North heats up, but region still a tourism hotspot
The flare-up on the Lebanese border yesterday had no effect on tourism in the north, industry sources said. No one canceled their overnight stays in the region and tourist attractions were busy all day, as usual, Anat Nissim, the CEO of the Eretz Hagalil tourism association, told Haaretz yesterday.
"People at the attractions did not feel the security incident and they hardly heard about it, since they are busy with their activities, like kayaking, which are far away from the incident," she said. "All in all it was business as usual. Lots of visitors enjoying the water. If nothing else happens we hope things will continue. We have to remember this was an isolated incident."
The exchange of fire on the northern border between the Israel Defense Forces and the Lebanese army caught the region at the height of tourist season. Nissim said occupancy at the region's hotels and bed-and-breakfasts was at 80 percent to 90 percent capacity, with kayaking and other water activities the most popular attractions.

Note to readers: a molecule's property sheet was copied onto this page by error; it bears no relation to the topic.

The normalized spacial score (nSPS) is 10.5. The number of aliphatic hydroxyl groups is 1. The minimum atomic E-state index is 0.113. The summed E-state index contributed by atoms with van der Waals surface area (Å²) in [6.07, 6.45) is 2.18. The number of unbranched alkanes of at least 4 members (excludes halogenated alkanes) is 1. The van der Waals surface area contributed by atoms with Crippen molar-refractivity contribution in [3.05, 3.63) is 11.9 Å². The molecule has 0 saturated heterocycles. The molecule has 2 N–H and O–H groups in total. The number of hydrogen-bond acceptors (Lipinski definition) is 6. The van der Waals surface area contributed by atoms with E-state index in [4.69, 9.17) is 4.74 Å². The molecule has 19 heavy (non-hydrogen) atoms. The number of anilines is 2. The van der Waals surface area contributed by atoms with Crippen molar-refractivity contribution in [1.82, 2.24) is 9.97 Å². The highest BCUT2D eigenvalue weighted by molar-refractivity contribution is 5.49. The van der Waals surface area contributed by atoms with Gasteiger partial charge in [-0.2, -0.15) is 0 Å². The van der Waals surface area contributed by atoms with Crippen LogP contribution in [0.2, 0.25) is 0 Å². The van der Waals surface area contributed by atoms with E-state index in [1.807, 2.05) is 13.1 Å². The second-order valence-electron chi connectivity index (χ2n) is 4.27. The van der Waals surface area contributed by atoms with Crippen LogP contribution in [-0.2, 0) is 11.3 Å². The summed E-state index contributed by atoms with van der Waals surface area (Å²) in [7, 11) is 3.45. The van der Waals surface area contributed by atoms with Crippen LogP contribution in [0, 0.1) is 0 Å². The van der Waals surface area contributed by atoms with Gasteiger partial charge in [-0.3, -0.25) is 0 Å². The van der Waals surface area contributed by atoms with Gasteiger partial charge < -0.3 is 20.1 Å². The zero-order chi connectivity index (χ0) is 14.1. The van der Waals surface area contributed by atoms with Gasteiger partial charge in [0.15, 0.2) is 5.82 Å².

Haim Sides, business manager at Kibbutz Gonen in the Hula Valley also said vacationers had not canceled their reservations.
Moshe Zarchi, of the Moshav Movement tourism and business development association, also said the incident had no impact on the flow of tourists to the region. "I just made the rounds of communities on the front lines like Goren, Margaliyot, Ramot Naftali and Metula - everyone told me there was nothing unusual going on and there had been no cancellations. I myself live in Moshav Amirim [in the Upper Galilee mountains] and we felt no change.
"On the contrary, I'm getting calls from people who want to spend their vacation here. There are a lot of Orthodox and ultra-Orthodox families in the Galilee right now," he said.